de-vise

devise

[dih-vahyz]
verb (used with object), devised, devising.
1.
to contrive, plan, or elaborate; invent from existing principles or ideas: to devise a method.
2.
Law. to assign or transmit (property) by will.
3.
Archaic. to imagine; suppose.
verb (used without object), devised, devising.
4.
to form a plan; contrive.
noun
5.
Law.
a.
the act of disposing of property, especially real property, by will.
b.
a will or clause in a will disposing of property, especially real property.
c.
the property so disposed of.

Origin:
1150–1200; (v.) Middle English devisen to inspect, design, compose < Old French deviser < Vulgar Latin *dēvīsāre, for *dīvīsāre, frequentative of Latin dīvidere to divide; (noun) see device

deviser, noun
predevise, verb (used with object), predevised, predevising.
self-devised, adjective
undevised, adjective
well-devised, adjective

device, devise.


1. See prepare.
Dictionary.com Unabridged
Based on the Random House Dictionary, © Random House, Inc. 2014.
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World English Dictionary
devise (dɪˈvaɪz)
 
vb
1.  to work out, contrive, or plan (something) in one's mind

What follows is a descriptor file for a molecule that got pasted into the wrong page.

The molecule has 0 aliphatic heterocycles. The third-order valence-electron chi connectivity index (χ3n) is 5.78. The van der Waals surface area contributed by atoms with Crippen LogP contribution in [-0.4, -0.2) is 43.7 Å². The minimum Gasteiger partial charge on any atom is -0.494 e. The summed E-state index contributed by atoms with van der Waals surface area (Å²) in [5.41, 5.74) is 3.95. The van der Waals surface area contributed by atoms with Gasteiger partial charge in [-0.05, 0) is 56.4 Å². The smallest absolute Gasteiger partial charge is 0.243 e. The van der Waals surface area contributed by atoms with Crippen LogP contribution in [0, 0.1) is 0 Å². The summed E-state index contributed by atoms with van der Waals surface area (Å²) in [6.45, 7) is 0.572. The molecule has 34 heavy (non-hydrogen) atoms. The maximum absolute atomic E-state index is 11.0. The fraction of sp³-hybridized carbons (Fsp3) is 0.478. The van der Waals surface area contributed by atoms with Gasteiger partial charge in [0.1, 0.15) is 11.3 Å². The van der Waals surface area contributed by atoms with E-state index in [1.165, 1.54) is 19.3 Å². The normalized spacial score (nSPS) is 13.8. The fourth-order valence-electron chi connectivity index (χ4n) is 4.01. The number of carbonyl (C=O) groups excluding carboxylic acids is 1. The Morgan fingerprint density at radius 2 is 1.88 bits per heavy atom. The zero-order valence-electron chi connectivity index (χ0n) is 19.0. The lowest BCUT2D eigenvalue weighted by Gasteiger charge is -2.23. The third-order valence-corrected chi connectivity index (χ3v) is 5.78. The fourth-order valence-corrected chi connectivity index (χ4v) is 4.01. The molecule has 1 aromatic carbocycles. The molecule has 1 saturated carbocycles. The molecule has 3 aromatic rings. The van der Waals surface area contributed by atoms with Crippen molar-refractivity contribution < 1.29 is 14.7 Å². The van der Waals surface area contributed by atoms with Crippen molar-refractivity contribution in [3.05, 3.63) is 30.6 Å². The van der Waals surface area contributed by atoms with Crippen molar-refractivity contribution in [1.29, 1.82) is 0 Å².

2.  (tr) law to dispose of (property, esp real property) by will
3.  obsolete (tr) to imagine or guess
 
n
4.  a.  a disposition of property by will
 b.  Compare bequeath the property so transmitted
5.  Compare bequest a will or clause in a will disposing of real property
 
[C15: from Old French deviser to divide, apportion, intend, from Latin dīvidere to divide]
 
de'viser
 
n

Collins English Dictionary - Complete & Unabridged 10th Edition
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Word Origin & History

devise
c.1300, from O.Fr. deviser "dispose in portions, arrange, plan, contrive," from V.L. *divisare, freq. of L. dividere "to divide" (see divide). Modern sense is from "to arrange a division" (especially via a will), a meaning present in the O.Fr. word.
Online Etymology Dictionary, © 2010 Douglas Harper
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